Stories in small boxes #1: The comic strip Get Fuzzy

Stories in small boxes 1 Get Fuzzy MAIN

 

The world is, by and large, divided into dog lovers and cat lovers, and by mutual unspoken agreement, never the twain shall meet.

But what if you were one of those people who straddles this often hostile divide – between the people, not the animals; if you’re a dog, you love EVERYONE, and if you’re a cat well who cares really who likes whom as long as you’re fed – spending your time with a dog and a cat, both of whom embody everything that’s wonderful and yes, also less than wonderful about their respective species?

Well then you’d be Get Fuzzy‘s Rob Wilco, the long suffering owner of Bucky Katt, a megalomaniacal Siamese cat who doesn’t think the world should worship at his feet; he knows it should, and Satchel Pooch, a sweet natured and delightfully clueless Labrador Retriever/Shar Pei cross who is frequently caught up, to his detriment usually, in Bucky’s nefarious plans.

And Rob, a Boston-based advertising executive, with a fanatical love of the Boston Red Sox, video games, a less than stellar love life and an unkempt physical appearance, is usually caught in the middle of the undeclared war between Bucky and the rest of the world, forced to adjudicate when things get out of hand, which is often.

What sets Get Fuzzy by Bostonian Darby Conley apart from many of its modern day comic strip compatriots is that it has never played this constant battle between scheming, plotting hostile Bucky, who isn’t as smart as he likes to think he is, and Rob, with Satchel the unwitting and often manipulated bystander, for cheap, end of the panel punchline laughs.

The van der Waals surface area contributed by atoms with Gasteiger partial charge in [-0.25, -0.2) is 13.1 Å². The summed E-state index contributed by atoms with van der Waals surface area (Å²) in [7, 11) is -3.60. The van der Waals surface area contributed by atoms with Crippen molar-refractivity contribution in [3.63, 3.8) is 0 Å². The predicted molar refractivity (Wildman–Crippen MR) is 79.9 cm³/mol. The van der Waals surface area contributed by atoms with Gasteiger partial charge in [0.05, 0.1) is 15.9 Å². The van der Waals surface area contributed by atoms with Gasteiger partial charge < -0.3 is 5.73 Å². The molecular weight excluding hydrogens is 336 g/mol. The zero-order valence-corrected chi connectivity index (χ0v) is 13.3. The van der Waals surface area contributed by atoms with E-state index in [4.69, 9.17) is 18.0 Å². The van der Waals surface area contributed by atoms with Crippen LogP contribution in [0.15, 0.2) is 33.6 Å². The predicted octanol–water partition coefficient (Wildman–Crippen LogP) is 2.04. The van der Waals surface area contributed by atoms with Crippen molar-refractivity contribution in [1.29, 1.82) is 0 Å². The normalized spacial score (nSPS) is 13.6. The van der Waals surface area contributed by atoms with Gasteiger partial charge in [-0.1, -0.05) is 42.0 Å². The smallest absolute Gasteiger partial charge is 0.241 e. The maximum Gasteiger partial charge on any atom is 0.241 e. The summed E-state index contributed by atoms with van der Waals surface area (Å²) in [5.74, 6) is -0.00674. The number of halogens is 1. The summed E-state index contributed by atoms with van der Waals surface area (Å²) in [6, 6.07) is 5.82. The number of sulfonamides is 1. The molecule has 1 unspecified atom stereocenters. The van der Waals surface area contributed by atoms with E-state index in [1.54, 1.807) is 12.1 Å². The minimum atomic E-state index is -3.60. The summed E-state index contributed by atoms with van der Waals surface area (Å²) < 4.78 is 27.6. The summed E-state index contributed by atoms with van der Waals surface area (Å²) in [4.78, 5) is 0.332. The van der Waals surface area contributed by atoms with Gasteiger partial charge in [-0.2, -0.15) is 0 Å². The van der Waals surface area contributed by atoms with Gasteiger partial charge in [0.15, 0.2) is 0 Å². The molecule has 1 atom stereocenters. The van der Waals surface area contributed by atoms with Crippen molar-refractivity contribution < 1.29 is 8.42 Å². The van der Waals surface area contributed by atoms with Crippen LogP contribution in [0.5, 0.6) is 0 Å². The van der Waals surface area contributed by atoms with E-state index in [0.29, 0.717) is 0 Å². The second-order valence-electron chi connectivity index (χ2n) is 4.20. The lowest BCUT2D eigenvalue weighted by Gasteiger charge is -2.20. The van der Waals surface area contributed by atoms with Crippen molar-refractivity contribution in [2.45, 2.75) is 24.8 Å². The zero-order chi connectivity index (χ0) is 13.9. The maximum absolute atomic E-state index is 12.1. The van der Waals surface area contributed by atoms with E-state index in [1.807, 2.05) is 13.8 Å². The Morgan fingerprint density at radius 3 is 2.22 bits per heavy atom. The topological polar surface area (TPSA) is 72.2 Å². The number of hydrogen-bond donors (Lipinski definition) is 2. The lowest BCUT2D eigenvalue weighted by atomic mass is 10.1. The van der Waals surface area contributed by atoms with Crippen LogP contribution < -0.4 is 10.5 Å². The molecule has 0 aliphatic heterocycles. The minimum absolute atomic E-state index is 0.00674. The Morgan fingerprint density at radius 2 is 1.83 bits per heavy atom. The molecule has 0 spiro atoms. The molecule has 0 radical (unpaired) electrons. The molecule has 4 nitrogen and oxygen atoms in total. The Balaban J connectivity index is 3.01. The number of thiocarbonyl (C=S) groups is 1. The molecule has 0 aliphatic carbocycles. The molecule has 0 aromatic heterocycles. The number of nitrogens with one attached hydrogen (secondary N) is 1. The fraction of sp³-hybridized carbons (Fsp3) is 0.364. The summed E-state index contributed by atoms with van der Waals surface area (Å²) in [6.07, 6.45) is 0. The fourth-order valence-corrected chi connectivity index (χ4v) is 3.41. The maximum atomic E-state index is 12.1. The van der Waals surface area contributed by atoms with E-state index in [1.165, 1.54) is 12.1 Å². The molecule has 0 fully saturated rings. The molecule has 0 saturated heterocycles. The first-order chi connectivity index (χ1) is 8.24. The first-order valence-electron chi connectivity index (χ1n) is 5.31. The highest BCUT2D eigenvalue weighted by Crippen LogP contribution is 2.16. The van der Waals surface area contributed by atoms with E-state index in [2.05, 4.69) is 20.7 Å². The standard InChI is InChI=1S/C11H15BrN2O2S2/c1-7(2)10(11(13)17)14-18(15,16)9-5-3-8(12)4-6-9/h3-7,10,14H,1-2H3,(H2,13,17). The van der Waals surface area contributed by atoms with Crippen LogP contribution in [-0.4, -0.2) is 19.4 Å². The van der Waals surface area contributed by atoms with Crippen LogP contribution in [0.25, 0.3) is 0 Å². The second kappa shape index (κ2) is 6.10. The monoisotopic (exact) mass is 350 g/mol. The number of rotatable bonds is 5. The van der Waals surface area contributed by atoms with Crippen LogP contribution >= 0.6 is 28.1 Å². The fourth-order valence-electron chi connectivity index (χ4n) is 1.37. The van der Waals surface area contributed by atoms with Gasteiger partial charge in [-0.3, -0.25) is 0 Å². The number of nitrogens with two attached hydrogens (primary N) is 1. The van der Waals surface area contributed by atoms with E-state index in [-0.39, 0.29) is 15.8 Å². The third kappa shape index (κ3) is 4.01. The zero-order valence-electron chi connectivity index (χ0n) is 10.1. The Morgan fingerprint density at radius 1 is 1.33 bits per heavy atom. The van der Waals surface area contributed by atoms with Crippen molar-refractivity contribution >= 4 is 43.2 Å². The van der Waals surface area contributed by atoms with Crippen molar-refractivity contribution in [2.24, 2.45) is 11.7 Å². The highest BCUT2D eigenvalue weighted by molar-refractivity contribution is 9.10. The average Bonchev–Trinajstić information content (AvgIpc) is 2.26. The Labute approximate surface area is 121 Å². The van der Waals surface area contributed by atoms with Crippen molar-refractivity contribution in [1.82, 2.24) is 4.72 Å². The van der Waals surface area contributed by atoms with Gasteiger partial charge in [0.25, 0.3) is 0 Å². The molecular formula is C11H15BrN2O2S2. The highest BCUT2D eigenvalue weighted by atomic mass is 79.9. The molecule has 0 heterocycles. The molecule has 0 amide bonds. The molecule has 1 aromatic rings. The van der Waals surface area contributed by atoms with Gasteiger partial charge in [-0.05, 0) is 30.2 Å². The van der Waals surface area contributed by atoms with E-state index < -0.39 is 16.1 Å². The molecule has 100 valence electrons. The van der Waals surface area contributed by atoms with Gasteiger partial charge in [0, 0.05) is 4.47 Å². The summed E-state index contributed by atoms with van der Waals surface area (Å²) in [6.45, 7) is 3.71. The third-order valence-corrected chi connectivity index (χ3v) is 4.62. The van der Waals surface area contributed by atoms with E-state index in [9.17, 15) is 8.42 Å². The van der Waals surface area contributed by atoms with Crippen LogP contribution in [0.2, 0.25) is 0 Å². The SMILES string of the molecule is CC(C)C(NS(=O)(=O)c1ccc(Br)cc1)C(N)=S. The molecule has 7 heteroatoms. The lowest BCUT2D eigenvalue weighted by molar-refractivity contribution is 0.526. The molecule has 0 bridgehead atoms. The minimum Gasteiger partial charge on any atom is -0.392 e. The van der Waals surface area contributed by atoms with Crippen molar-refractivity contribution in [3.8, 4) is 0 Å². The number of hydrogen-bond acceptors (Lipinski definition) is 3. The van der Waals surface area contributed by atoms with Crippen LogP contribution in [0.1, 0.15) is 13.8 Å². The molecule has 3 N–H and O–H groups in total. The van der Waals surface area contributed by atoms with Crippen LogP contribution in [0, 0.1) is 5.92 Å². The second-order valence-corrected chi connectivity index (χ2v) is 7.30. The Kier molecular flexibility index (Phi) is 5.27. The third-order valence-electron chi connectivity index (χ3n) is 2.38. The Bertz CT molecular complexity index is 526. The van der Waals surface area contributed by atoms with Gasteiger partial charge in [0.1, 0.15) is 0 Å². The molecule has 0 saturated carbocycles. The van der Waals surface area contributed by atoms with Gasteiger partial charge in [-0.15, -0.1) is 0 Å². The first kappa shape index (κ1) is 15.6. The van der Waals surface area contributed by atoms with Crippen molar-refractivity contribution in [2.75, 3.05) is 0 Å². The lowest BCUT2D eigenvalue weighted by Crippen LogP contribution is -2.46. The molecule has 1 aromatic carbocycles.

He is a patient cartoonist too, happy to let a particular storyline play out over a number of days to its inevitable resolution, which usually involves Bucky getting some form of comeuppance, which naturally he never acknowledges, Satchel scratching his head and wondering what just happened, and Rob pulling out more of his hair and sighing heavily.

 

Stories in small boxes 1 Get Fuzzy pic 3

 

Conley has invested the time in developing all three characters, and to a lesser extent the secondary players like Rob’s best friend Joe Doman, who miraculously gets on well with everyone in the Wilco household, and Rob’s family, so they emerge as fully-rounded out members of the Get Fuzzy cast.

The characterisations are pleasingly complex with each of the three main players given the chance to develop all manner of weird idiosyncratic ticks and mannerisms, just like real people – and yes Bucky and Satchel, indeed all the animals in the strip speak, which is accepted as entirely fitting and normal – with their interactions the source of the humour rather than laboriously set ups for an eventual gag.

Bucky for instance is an often nasty piece of work, doling out sarcasm to a barely comprehending Satchel, taking contrary conservative political views and team allegiances (he is ostensibly a Yankees fan) simply it seems to annoy Rob, and residing in a drawer in Rob’s hall closet which he has declared sovereign territory, independent of Rob and the USA.

But for all his snarkiness and conniving ruthlessness, and endless campaign to make the life of Fungo Squiggly, the ferret in the neighbouring apartment occupied by the Garcias, as miserable as possible, he can also be touchingly soft, lavishing adoring attention on his rag doll Ms. Pretty, and his treasured teddy bear Smacky, whose occasional disappearance prompts unbridled panic.